I make a pretty good pie.
In fact, I pride myself on my pie crusts…homemade, tender, flaky…yummm. If I sound a bit smug, please allow me, because pie crusts are about the only cooking-related thing I’ve ever fully mastered. Besides, as we all know, making homemade pie crusts is no, well, piece of pie.
Photographing pie isn’t easy either, which I learned this week in my studio photography class. Food photography, as a whole, is its own science because the food we photograph must be treated differently than the food we eat.
Take my pie, for example.
I make a great apple pie (have I mentioned this yet?) and my favorite baking apples are Cortland and McIntosh. Yet, for photography purposes, I should have made this pie with Red Delicious apples, even though they’re anything but delicious. Red Delicious are rock-hard even after baking, which means my pie would look more “piled high with apples” in the photograph and each slice of apple would maintain greater definition.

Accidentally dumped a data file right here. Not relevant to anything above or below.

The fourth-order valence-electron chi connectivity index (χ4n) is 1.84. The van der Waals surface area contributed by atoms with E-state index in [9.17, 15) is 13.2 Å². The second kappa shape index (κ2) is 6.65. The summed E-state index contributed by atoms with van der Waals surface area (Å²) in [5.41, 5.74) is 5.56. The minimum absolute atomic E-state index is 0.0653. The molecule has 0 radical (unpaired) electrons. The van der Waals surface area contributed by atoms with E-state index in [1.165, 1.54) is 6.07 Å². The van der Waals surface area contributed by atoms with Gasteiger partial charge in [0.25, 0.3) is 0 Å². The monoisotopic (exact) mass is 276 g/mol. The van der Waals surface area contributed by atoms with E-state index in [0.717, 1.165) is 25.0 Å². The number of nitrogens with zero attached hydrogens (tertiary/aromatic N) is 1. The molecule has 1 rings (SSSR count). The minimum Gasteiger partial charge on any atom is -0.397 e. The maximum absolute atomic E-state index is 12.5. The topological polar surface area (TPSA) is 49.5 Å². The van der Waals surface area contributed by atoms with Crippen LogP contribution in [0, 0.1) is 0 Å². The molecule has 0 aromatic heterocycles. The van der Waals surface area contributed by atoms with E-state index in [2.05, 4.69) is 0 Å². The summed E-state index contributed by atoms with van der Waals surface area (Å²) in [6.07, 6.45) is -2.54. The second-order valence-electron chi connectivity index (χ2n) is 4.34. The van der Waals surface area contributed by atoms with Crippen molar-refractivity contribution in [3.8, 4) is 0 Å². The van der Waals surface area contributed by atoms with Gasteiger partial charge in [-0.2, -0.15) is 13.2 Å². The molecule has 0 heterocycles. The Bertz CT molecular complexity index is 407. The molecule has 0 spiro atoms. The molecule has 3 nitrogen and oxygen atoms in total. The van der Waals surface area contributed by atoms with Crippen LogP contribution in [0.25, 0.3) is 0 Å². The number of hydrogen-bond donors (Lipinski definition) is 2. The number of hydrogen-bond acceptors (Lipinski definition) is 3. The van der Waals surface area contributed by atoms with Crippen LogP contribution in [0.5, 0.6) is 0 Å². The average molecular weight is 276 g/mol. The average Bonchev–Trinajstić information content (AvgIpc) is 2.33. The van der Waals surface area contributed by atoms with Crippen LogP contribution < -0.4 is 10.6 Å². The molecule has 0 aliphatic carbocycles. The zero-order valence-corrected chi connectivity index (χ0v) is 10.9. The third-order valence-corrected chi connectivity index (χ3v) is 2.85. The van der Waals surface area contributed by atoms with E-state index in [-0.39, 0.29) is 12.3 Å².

Lesson learned: When it comes to food photography, what looks good may not always taste good. And visa versa.
While researching for my photo shoot, I came across some interesting sites: The Kitchn has some great food photography tips, as does Still Life With, and Darren Rowse’s Digital Photography School. And for inspiration, check out Lara Feronni’s site. She’s a professional food photographer and her images are stunning.